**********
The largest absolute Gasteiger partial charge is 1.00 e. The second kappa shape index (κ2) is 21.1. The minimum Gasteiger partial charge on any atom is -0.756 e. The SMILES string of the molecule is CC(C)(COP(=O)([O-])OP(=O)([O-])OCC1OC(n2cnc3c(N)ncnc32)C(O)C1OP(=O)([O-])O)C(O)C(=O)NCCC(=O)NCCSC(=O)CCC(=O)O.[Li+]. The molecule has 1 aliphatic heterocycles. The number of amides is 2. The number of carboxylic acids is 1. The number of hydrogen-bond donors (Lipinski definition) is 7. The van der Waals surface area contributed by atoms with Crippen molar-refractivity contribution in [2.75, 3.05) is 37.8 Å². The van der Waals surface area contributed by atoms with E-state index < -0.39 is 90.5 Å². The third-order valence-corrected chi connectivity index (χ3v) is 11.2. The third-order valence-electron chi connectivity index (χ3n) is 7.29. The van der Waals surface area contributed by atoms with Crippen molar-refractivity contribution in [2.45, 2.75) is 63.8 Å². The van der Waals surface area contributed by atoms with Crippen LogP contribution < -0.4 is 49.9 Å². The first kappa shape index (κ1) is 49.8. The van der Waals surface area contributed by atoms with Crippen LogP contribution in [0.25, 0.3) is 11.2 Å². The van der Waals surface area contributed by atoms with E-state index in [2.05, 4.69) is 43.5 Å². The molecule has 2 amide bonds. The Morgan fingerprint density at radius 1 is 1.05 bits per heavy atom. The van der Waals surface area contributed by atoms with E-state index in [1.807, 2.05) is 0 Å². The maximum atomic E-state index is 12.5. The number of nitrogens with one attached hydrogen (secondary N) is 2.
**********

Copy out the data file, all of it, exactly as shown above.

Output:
The largest absolute Gasteiger partial charge is 1.00 e. The second kappa shape index (κ2) is 21.1. The minimum Gasteiger partial charge on any atom is -0.756 e. The SMILES string of the molecule is CC(C)(COP(=O)([O-])OP(=O)([O-])OCC1OC(n2cnc3c(N)ncnc32)C(O)C1OP(=O)([O-])O)C(O)C(=O)NCCC(=O)NCCSC(=O)CCC(=O)O.[Li+]. The molecule has 1 aliphatic heterocycles. The number of amides is 2. The number of carboxylic acids is 1. The number of hydrogen-bond donors (Lipinski definition) is 7. The van der Waals surface area contributed by atoms with Crippen molar-refractivity contribution in [2.75, 3.05) is 37.8 Å². The van der Waals surface area contributed by atoms with E-state index < -0.39 is 90.5 Å². The third-order valence-corrected chi connectivity index (χ3v) is 11.2. The third-order valence-electron chi connectivity index (χ3n) is 7.29. The van der Waals surface area contributed by atoms with Crippen molar-refractivity contribution in [2.45, 2.75) is 63.8 Å². The van der Waals surface area contributed by atoms with Crippen LogP contribution < -0.4 is 49.9 Å². The first kappa shape index (κ1) is 49.8. The van der Waals surface area contributed by atoms with Crippen LogP contribution in [0.25, 0.3) is 11.2 Å². The van der Waals surface area contributed by atoms with E-state index in [2.05, 4.69) is 43.5 Å². The molecule has 2 amide bonds. The Morgan fingerprint density at radius 1 is 1.05 bits per heavy atom. The van der Waals surface area contributed by atoms with E-state index in [1.807, 2.05) is 0 Å². The maximum atomic E-state index is 12.5. The number of nitrogens with one attached hydrogen (secondary N) is 2.